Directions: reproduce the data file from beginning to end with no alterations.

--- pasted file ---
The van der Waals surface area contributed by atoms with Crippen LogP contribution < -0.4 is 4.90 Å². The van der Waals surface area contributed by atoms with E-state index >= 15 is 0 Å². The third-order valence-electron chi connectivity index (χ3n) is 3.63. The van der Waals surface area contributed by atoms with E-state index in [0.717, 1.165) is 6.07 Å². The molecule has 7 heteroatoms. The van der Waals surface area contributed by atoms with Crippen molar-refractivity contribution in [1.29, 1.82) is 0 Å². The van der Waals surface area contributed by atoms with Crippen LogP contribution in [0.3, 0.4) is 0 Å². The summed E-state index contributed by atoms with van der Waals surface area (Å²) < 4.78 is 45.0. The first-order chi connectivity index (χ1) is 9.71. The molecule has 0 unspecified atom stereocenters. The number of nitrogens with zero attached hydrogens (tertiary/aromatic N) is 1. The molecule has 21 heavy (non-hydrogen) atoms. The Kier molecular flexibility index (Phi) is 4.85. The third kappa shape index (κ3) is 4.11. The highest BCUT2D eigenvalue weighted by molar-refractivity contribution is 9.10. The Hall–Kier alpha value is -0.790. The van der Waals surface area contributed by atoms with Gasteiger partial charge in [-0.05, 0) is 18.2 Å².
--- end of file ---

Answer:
The van der Waals surface area contributed by atoms with Crippen LogP contribution < -0.4 is 4.90 Å². The van der Waals surface area contributed by atoms with E-state index >= 15 is 0 Å². The third-order valence-electron chi connectivity index (χ3n) is 3.63. The van der Waals surface area contributed by atoms with E-state index in [0.717, 1.165) is 6.07 Å². The molecule has 7 heteroatoms. The van der Waals surface area contributed by atoms with Crippen molar-refractivity contribution in [1.29, 1.82) is 0 Å². The van der Waals surface area contributed by atoms with Crippen LogP contribution in [0.3, 0.4) is 0 Å². The summed E-state index contributed by atoms with van der Waals surface area (Å²) < 4.78 is 45.0. The first-order chi connectivity index (χ1) is 9.71. The molecule has 0 unspecified atom stereocenters. The number of nitrogens with zero attached hydrogens (tertiary/aromatic N) is 1. The molecule has 21 heavy (non-hydrogen) atoms. The Kier molecular flexibility index (Phi) is 4.85. The third kappa shape index (κ3) is 4.11. The highest BCUT2D eigenvalue weighted by molar-refractivity contribution is 9.10. The Hall–Kier alpha value is -0.790. The van der Waals surface area contributed by atoms with Gasteiger partial charge in [-0.05, 0) is 18.2 Å².